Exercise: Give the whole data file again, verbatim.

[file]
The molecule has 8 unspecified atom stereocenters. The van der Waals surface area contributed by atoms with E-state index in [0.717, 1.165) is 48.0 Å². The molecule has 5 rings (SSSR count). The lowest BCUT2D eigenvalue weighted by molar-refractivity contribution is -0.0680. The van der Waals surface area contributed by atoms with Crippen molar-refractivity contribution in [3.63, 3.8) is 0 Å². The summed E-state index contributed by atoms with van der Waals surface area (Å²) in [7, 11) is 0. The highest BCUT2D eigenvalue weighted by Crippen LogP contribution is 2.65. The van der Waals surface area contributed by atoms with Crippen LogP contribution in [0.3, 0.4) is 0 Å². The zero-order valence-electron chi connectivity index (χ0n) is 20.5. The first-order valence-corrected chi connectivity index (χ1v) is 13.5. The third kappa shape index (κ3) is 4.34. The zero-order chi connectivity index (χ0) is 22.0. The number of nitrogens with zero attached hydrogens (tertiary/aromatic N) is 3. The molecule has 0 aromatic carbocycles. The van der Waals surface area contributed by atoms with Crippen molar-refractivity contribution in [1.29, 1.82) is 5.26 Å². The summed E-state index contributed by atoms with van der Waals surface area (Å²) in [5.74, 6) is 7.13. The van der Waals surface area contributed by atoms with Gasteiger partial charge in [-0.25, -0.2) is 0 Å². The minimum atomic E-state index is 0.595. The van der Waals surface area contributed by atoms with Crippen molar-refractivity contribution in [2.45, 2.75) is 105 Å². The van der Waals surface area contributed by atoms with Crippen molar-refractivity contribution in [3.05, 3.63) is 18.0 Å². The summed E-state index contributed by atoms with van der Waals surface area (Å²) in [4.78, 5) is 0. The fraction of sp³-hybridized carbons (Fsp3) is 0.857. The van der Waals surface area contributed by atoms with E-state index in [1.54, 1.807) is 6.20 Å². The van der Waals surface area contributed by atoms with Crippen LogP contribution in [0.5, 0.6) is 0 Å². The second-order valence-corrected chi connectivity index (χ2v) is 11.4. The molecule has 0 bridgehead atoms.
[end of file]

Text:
The molecule has 8 unspecified atom stereocenters. The van der Waals surface area contributed by atoms with E-state index in [0.717, 1.165) is 48.0 Å². The molecule has 5 rings (SSSR count). The lowest BCUT2D eigenvalue weighted by molar-refractivity contribution is -0.0680. The van der Waals surface area contributed by atoms with Crippen molar-refractivity contribution in [3.63, 3.8) is 0 Å². The summed E-state index contributed by atoms with van der Waals surface area (Å²) in [7, 11) is 0. The highest BCUT2D eigenvalue weighted by Crippen LogP contribution is 2.65. The van der Waals surface area contributed by atoms with Crippen LogP contribution in [0.3, 0.4) is 0 Å². The zero-order valence-electron chi connectivity index (χ0n) is 20.5. The first-order valence-corrected chi connectivity index (χ1v) is 13.5. The third kappa shape index (κ3) is 4.34. The zero-order chi connectivity index (χ0) is 22.0. The number of nitrogens with zero attached hydrogens (tertiary/aromatic N) is 3. The molecule has 0 aromatic carbocycles. The van der Waals surface area contributed by atoms with Crippen molar-refractivity contribution in [1.29, 1.82) is 5.26 Å². The summed E-state index contributed by atoms with van der Waals surface area (Å²) in [5.74, 6) is 7.13. The van der Waals surface area contributed by atoms with Gasteiger partial charge in [-0.25, -0.2) is 0 Å². The minimum atomic E-state index is 0.595. The van der Waals surface area contributed by atoms with Crippen molar-refractivity contribution in [2.45, 2.75) is 105 Å². The van der Waals surface area contributed by atoms with Crippen molar-refractivity contribution in [3.05, 3.63) is 18.0 Å². The summed E-state index contributed by atoms with van der Waals surface area (Å²) in [4.78, 5) is 0. The fraction of sp³-hybridized carbons (Fsp3) is 0.857. The van der Waals surface area contributed by atoms with E-state index in [1.54, 1.807) is 6.20 Å². The van der Waals surface area contributed by atoms with Crippen LogP contribution in [0.5, 0.6) is 0 Å². The second-order valence-corrected chi connectivity index (χ2v) is 11.4. The molecule has 0 bridgehead atoms.